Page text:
Twelve Imperative Actions

  1. We must re-energize Ypsilanti’s economy to increase job opportunities for Ypsilantians within the city and strengthen the tax base.
  2. We must support our current residents and attract new residents.
  3. We must use innovative approaches to transform our vacant land in ways that increases the value and productivity and promote long-term sustainability.
  4. We must use our open space to improve the health of all Ypsilanti’s residents and passer-by.
  5. We must promote a range of sustainable residential densities.
  6. We must focus on sizing the networks for a smaller population, making them more efficient, more affordable, and better performing.
  7. We must align city systems in ways that promote areas of economic potential, encourage thriving communities, and improve environmental and human health conditions.
  8. We must be strategic and coordinated in our use of land.
  9. We must promote stewardship for all areas of the city by implementing short-term and long-term strategies.
  10. We must provide residents with meaningful ways to make change in their communities and the city at large.
  11. We must pursue a collaborative regional agenda that recognizes Ypsilanti’s strengths and our region’s shared destiny.
  12. We must dedicate ourselves to implementing this framework for our future.

The Things We Must Do

The Ypsilanti community and City of Ypsilanti Planning staff worked together to identify the important core values, project goals, and other important elements that have driven the recommendations published in the Shape Ypsilanti Master Plan (circa 2013). Early engagement efforts revealed that issues of access to jobs, safety, education, human health, and neighborhood appearance where universally critical to address. The sentiments were uniformly raised regardless of the neighborhood population, ethnicity, income, or geography. Residents and community stakeholders alike wanted an improved city and a better quality of life and business environment.

Through these public conversations, the Steering Committee focused its work on defining what an improved quality of life and business would require, and created a set of benchmarks that must be established if Ypsilanti is to achieve visible and sustainable change. These twelve imperatives (coupled with the ten guiding values) are drawn from the quality-of-life and quality-of-business elements identified in the collaborative dialogue between technical and community experts.¹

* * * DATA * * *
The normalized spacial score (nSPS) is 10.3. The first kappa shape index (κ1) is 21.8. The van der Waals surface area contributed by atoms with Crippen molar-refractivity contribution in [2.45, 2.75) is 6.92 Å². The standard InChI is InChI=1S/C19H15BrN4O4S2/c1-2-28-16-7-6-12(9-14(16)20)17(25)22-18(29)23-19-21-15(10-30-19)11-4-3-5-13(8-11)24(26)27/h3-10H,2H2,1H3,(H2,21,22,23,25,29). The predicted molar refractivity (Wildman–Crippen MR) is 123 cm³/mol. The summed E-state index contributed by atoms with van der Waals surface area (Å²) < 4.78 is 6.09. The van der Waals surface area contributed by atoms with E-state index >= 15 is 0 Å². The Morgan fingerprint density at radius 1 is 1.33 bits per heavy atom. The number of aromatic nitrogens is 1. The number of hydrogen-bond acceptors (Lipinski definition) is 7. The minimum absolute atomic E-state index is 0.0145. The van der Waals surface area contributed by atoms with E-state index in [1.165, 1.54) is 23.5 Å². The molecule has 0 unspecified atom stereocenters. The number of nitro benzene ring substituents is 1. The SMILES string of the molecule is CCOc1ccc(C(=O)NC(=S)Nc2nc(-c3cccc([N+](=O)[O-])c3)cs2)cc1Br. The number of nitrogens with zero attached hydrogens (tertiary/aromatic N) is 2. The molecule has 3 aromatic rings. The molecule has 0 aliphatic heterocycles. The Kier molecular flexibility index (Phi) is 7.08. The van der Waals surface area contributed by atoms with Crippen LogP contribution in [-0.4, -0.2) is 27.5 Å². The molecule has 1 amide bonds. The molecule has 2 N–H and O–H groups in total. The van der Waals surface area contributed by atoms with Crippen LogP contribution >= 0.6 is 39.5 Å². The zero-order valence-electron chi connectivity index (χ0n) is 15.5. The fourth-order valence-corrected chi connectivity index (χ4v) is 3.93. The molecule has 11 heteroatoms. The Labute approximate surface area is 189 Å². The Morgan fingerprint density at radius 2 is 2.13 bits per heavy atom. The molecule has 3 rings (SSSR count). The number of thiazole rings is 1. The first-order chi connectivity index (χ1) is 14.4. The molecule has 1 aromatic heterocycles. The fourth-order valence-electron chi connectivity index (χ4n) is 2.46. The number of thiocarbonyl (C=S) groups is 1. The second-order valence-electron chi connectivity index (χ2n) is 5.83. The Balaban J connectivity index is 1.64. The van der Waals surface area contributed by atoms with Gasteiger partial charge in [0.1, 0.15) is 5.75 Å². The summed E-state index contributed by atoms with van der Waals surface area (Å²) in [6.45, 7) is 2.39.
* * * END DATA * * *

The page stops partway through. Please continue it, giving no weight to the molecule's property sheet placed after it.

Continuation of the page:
Looking carefully at the data revealed by the Shape Ypsilanti initiative, it became clear that “if we did nothing,” the quality of life and business in Ypsilanti would continue to plateau. The scope of the planning effort focused on priorities for change as defined by the ten guiding values and twelve imperatives.

Encourage Local Entrepreneurship and Minority Business Ownership

  • Promote short-term approaches to increase the number and success of MBEs in the City, and in Depot Town.
  • Support the development of low-cost, shared spaces, for clusters with high levels of self-employment.
  • Provide young Ypsilantians with experience in digital and creative clusters, and the new innovation economy. 
  •  Develop a comprehensive long-term strategy to increase and strengthen the City’s MBEs.
Examples of Ypsilanti minority-owned business:

A Taste of Soul By Biggie, 1004 East Michigan Ave, Ypsilanti, MI 48197

Puffer Reds, 13 West Michigan Ave., Ypsilanti, MI 48197

Currie’s Barber Shop, 432 Harriet St., Ypsilanti, MI 48197

United Sonz, 105 West Michigan Ave., Ypsilanti, MI 48197

Friends Closet, 310 Perrin St., Ypsilanti, MI 48197

Sun Tax Service, 740 Emerick St., Ypsilanti, MI 48198


Notes

Durr, Matt. “Ypsilanti wins award for Shape Ypsilanti Master Plan.” 28 August 2014

Burg, Natalie. “Shape Ypsi master planning launches new website, public outreach.” 30 January 2013

Schreiber, Paul. “State of the City 2013: Shaping Ypsilanti, Office of the Mayor.”

¹Detroit Future City.